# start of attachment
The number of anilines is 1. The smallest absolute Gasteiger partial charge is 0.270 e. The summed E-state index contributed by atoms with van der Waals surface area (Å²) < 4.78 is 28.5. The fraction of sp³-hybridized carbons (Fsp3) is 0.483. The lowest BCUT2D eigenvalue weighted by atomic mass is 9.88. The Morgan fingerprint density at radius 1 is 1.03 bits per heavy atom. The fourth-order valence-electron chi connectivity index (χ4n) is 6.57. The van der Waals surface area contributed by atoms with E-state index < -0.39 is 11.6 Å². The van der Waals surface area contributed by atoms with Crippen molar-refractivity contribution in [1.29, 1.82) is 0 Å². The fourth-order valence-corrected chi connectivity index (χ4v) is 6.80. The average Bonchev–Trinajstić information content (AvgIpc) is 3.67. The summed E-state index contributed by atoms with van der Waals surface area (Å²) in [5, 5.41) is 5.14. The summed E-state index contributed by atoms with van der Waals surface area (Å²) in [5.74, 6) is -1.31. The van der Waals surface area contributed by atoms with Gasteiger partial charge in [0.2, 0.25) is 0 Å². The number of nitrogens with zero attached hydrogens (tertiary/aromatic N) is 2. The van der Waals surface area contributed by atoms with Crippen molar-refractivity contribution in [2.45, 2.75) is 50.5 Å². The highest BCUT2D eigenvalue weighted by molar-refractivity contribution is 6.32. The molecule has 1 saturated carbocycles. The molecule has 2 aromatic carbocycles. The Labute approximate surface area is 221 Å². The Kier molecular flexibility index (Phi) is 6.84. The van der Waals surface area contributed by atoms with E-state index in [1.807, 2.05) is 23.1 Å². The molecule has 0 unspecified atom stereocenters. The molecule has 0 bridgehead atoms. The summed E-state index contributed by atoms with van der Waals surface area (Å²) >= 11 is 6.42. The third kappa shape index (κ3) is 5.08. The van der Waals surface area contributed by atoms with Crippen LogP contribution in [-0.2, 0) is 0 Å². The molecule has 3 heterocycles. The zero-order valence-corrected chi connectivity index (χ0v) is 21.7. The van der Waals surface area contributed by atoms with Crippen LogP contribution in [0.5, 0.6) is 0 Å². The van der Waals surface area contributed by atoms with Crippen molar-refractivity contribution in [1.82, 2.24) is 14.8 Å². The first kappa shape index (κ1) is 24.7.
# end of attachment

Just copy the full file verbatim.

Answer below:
The number of anilines is 1. The smallest absolute Gasteiger partial charge is 0.270 e. The summed E-state index contributed by atoms with van der Waals surface area (Å²) < 4.78 is 28.5. The fraction of sp³-hybridized carbons (Fsp3) is 0.483. The lowest BCUT2D eigenvalue weighted by atomic mass is 9.88. The Morgan fingerprint density at radius 1 is 1.03 bits per heavy atom. The fourth-order valence-electron chi connectivity index (χ4n) is 6.57. The van der Waals surface area contributed by atoms with E-state index < -0.39 is 11.6 Å². The van der Waals surface area contributed by atoms with Crippen molar-refractivity contribution in [1.29, 1.82) is 0 Å². The fourth-order valence-corrected chi connectivity index (χ4v) is 6.80. The average Bonchev–Trinajstić information content (AvgIpc) is 3.67. The summed E-state index contributed by atoms with van der Waals surface area (Å²) in [5, 5.41) is 5.14. The summed E-state index contributed by atoms with van der Waals surface area (Å²) in [5.74, 6) is -1.31. The van der Waals surface area contributed by atoms with Gasteiger partial charge in [0.2, 0.25) is 0 Å². The number of nitrogens with zero attached hydrogens (tertiary/aromatic N) is 2. The van der Waals surface area contributed by atoms with Crippen molar-refractivity contribution in [2.45, 2.75) is 50.5 Å². The highest BCUT2D eigenvalue weighted by molar-refractivity contribution is 6.32. The molecule has 1 saturated carbocycles. The molecule has 2 aromatic carbocycles. The Labute approximate surface area is 221 Å². The Kier molecular flexibility index (Phi) is 6.84. The van der Waals surface area contributed by atoms with E-state index in [1.807, 2.05) is 23.1 Å². The molecule has 0 unspecified atom stereocenters. The molecule has 0 bridgehead atoms. The summed E-state index contributed by atoms with van der Waals surface area (Å²) >= 11 is 6.42. The third kappa shape index (κ3) is 5.08. The van der Waals surface area contributed by atoms with Crippen LogP contribution in [-0.2, 0) is 0 Å². The molecule has 3 heterocycles. The zero-order valence-corrected chi connectivity index (χ0v) is 21.7. The van der Waals surface area contributed by atoms with Crippen LogP contribution in [0.5, 0.6) is 0 Å². The van der Waals surface area contributed by atoms with Crippen molar-refractivity contribution in [1.82, 2.24) is 14.8 Å². The first kappa shape index (κ1) is 24.7.